kariskhaos


Alone?

Sitting by the window I find myself itching to write. Out the small oval portal of my seat I can find nothing but blue ocean and fluffy white clouds. I am alone, actually the flight is full, I have a couple from Australia next to me but for all intense and purposes I am alone. I have no husband here, none of my four teenagers, no sisters or other family, I am alone. It is almost a foreign feeling to me, a novel concept, a dream/nightmare where I am not quite sure how to behave. I can not remember the last time I traveled by myself. This is not a trip to see anybody, not because I am needed anywhere, not for an anniversary, birthday or another worthy occasion. This outing is a designed vacation to a beautiful destination just because.

I think I am in shock, I have not eagerly anticipated this trip, I have been almost embarrassed to tell people what I was doing. “Who are you going with?” “Whats the occasion?” “What will you do?” Alone? You are going alone? Well, not completely, my parents will be there when I arrive, they are generously giving me a couch to sleep on in the condo of their resort for five nights. I have not been alone with them for five days since I was last living with them twenty plus years ago.

I am going to a familiar place, a fabulous resort in Ixtapa, Mexico where my parents bought into a time share about 14 years ago. I have come every other year for Thanksgiving week with my whole family- my kids, my sister and her kid, my other sister and her husband, and my parents. This is the off year, the year my parents go by themselves. I have never been here alone. I do not know Ixtapa without my kids, and husband, and sisters. I have no experience, no memory, nothing to anticipate doing because I have never done it by myself.

I have been told that I do not take care of myself, that I do too much, that I push myself too hard and need to be better at self care. These are wise words from good friends and family. An opportunity came for me to go to Mexico, by myself and I actually did it. My amazing husband encouraged me to go, my kids said why not? My parents actually seemed pleased at the opportunity to have me alone.

The turbulence of the plane brings me back to reality, I hear the flight attendant droning on about the mileage program. I look out the window, see the ocean, the blue sky and I take a big breath in, exhaling slowly; letting the stress, the hurried chaotic life I live on a regular basis leave. I am here by myself but in reality far from alone.

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Soul restoration

I come to the sea to breathe. I come to the island, my island to restore my soul. It has always been this way. My life off the island is filled with good things, four kids, an incredible husband, friends, work, and a color coded calendar. It is crazy, busy, chaotic, stressful, satisfying and non stop. My island is my oasis, it my gift to me, it is the one place I completely relax. A favorite theologian of my husbands, Dietrich Bonehoeffer once said “My time with others prepares me for my time alone, and my time alone prepares me for my time with others.” The Island gives me the strength, courage and restoration that allows the life that I lead off island to be possible.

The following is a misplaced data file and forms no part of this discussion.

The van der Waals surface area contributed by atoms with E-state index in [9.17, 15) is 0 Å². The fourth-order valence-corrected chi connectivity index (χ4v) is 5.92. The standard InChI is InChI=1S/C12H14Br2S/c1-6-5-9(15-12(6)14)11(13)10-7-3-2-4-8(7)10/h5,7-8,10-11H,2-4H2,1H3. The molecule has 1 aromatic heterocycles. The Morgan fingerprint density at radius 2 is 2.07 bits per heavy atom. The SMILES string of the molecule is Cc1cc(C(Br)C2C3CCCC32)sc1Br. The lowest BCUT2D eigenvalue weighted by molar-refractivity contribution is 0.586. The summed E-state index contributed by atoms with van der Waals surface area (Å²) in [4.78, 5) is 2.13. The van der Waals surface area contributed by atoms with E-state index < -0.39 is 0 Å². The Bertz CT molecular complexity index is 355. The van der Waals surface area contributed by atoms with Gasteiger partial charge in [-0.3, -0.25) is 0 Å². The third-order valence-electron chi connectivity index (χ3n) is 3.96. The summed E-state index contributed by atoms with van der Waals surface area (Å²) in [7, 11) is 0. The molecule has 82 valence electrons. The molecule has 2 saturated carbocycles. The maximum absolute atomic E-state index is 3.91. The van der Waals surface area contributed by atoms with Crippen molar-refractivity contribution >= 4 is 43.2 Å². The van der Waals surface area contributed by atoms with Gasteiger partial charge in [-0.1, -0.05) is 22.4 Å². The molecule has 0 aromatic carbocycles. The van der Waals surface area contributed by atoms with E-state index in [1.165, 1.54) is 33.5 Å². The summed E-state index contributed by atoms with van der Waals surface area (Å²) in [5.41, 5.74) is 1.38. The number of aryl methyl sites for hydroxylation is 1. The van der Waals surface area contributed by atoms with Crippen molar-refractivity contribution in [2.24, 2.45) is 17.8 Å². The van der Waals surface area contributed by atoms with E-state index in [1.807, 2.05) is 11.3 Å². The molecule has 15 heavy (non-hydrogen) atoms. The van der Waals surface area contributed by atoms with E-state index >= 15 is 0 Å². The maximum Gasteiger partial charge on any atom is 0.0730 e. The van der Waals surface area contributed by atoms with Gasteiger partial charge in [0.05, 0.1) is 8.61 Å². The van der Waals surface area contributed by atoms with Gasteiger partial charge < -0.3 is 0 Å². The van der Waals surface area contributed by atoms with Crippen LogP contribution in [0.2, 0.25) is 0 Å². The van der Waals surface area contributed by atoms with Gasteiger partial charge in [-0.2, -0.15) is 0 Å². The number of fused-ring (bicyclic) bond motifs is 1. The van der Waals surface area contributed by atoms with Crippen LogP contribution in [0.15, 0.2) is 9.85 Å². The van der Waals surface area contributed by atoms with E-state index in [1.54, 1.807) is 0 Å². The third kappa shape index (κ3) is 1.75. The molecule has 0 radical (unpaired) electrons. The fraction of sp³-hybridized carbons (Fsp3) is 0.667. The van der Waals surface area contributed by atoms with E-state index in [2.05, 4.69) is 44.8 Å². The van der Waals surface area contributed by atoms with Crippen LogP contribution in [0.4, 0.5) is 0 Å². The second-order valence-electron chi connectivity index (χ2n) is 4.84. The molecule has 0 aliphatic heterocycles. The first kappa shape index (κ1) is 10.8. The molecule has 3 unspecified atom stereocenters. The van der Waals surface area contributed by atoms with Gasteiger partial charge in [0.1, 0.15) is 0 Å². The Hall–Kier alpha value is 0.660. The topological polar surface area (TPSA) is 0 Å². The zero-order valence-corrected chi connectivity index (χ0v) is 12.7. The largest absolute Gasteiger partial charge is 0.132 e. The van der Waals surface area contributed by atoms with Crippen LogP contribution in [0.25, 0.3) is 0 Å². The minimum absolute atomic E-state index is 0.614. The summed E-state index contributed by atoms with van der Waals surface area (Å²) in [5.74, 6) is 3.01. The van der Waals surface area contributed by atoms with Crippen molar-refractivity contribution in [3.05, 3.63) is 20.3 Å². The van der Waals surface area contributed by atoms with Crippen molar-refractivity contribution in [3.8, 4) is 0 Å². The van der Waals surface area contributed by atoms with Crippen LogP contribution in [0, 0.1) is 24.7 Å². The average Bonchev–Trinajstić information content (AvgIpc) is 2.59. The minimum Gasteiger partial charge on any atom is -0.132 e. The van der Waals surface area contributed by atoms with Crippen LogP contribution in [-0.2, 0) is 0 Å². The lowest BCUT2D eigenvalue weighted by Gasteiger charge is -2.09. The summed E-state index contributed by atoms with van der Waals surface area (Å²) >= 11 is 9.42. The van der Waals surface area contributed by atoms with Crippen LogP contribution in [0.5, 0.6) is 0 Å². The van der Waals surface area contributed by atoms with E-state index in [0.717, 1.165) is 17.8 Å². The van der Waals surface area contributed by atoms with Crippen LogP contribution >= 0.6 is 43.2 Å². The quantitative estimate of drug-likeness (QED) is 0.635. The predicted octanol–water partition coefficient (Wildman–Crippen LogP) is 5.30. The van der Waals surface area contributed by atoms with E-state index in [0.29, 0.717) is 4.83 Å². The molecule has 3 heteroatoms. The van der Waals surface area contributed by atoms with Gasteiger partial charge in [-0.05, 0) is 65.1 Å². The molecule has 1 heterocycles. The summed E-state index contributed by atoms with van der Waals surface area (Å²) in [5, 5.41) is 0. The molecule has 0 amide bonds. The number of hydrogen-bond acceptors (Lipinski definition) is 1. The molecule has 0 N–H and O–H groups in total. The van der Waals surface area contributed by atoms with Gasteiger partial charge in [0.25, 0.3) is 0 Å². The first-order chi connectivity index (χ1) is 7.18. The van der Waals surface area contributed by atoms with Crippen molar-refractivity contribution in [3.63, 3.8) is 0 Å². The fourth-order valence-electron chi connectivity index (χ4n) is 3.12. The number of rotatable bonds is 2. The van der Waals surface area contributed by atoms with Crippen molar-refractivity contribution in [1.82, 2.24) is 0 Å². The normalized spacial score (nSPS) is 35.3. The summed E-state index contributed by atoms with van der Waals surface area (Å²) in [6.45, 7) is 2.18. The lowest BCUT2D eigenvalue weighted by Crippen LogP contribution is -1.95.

I have never come to the island alone, various amounts of family, friends and pets accompany me here. It is a small cabin, one bathroom, two bedrooms and a large deck. It is enough and I never feel crowded or claustrophobic. Island time is slower. Island life is a step back in time from all the communication breakthroughs, the social media, the constant background noise of a tv or computer or PS3. It is life unplugged by choice.

I have heard experts say you need time for yourself everyday, and though I know this is true to an extent, my life does not lend itself to this. My non island life is a whirlwind from the moment I get up to the time I hit the pillow once more. It is filled with teenagers, sporting events that need team dinners, stinky laundry washed, meal after meal made, a quick walk with the dog and then off to other wonderful, very necessary appointments and so the days go. It is a very fulfilling life, I really like my life, but I could not manage this pace, this frenzied atmosphere of 110 miles per hour if I did not get my island break.

Escape is not easy. Juggling the kids summer camp schedules, work, time with family and other obligations try to claw and plead and work on my sense of responsibility and prey on my need to please others. This year was especially hard. Two of my sons have full time jobs for the summer. They would not be coming with me to the island for the first time in 12 years. My best friend’s oldest son is getting married in Bend with lots of drama and the pull to stay and help and support Jen was strong. The hardest part by far this year, was leaving my husband who after eighteen months of living away from us during the week was finally home with a new job that started the week I left for the island.

A younger me, would have changed her plans. She would have given in to the belief that she was so important she must stay. A younger me would push herself to be everything for everyone and do it with a smile. A younger me would need the ego stroking accolades that would come from sacrificing my plans to serve others. It’s not like a summer in Bend, Oregon is a hardship, spending time with my husband and best friend is not difficult, or a burden. It would have been fine, but the older me is wiser now.

I chose me, I chose from a menu of good things, the best one for me. My understanding of this need is ultimately my gift to others for it allows me to have a reservoir of mental health and strength to give the rest of the year. I come to the sea to breathe. I come to the island to restore my soul.

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